“There are three kinds of people in the world. There are people who learn the easy way. There are people who learn the hard way. And there are people who just don’t freaking learn. [I confess the original language was harsher—but it was a really unwise choice he or she had made more than once.] You’ve already shown that you are not the first kind. It remains to be seen which of the other two you are.”
Continue reading “Taco lessons for life”
You can’t force creativity, but you can remove the roadblocks.
At the risk of sounding like an old fart (because, after all, I am one): I believe I have noticed a decrease in the ability of incoming students to think outside the pigeon hole. I don’t think students are any less intelligent, but I do think it is one of the unintended side effects of “No Child Left Untested” foisted on the American public in a well-intentioned but misguided attempt to improve public education.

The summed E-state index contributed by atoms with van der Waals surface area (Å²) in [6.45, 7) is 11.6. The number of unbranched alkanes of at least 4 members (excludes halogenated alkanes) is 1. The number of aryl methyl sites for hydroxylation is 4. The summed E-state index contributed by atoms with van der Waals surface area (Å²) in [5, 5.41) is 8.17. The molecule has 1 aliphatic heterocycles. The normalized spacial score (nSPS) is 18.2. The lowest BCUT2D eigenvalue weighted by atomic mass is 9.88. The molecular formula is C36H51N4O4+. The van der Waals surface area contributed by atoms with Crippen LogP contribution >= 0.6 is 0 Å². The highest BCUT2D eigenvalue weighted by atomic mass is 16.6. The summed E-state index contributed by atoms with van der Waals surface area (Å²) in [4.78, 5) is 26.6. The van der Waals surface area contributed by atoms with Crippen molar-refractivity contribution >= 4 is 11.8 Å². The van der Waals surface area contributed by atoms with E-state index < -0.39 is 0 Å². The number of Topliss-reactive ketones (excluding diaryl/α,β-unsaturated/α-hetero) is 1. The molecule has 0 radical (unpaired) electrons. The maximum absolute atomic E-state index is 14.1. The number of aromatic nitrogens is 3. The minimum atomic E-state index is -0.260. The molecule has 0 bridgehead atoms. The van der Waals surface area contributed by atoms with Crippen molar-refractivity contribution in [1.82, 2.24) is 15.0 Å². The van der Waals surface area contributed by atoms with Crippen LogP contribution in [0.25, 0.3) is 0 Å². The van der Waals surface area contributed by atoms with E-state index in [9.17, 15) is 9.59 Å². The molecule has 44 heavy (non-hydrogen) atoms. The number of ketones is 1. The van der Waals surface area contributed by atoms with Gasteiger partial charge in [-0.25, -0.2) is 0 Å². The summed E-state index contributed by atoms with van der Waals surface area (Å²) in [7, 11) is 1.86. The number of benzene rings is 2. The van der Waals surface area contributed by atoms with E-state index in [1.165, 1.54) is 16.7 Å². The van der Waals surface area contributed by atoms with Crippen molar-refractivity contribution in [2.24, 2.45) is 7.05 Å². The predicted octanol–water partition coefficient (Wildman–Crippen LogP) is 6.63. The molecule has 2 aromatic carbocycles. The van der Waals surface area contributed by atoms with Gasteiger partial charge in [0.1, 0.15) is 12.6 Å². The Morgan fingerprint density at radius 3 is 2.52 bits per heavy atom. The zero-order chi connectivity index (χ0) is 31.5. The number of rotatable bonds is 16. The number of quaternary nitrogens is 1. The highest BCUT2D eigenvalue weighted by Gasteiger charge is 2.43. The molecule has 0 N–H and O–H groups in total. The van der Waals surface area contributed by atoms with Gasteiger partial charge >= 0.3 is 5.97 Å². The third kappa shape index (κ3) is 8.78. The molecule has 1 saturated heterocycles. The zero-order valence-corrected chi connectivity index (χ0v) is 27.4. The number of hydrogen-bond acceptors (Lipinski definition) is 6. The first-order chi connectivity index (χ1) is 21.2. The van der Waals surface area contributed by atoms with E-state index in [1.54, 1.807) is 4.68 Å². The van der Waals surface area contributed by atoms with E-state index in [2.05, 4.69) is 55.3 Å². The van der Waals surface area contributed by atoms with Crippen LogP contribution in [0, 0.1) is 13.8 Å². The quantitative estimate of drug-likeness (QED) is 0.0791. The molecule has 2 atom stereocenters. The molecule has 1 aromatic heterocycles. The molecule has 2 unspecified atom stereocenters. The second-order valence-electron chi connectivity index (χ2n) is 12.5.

I don’t want to trot down that side path right now. Regardless of the cause, I am sure I see students struggling to think creatively. You might struggle as well.
Continue reading “How pelicans got their beaks”
Everyone has ideas. But like most everything else, ideas cannot live without flesh.
Continue reading “If you want it to live, embody it”
This is not a post about religion, but it is a post inspired by religion, I suppose. Continue reading “End of your rope?”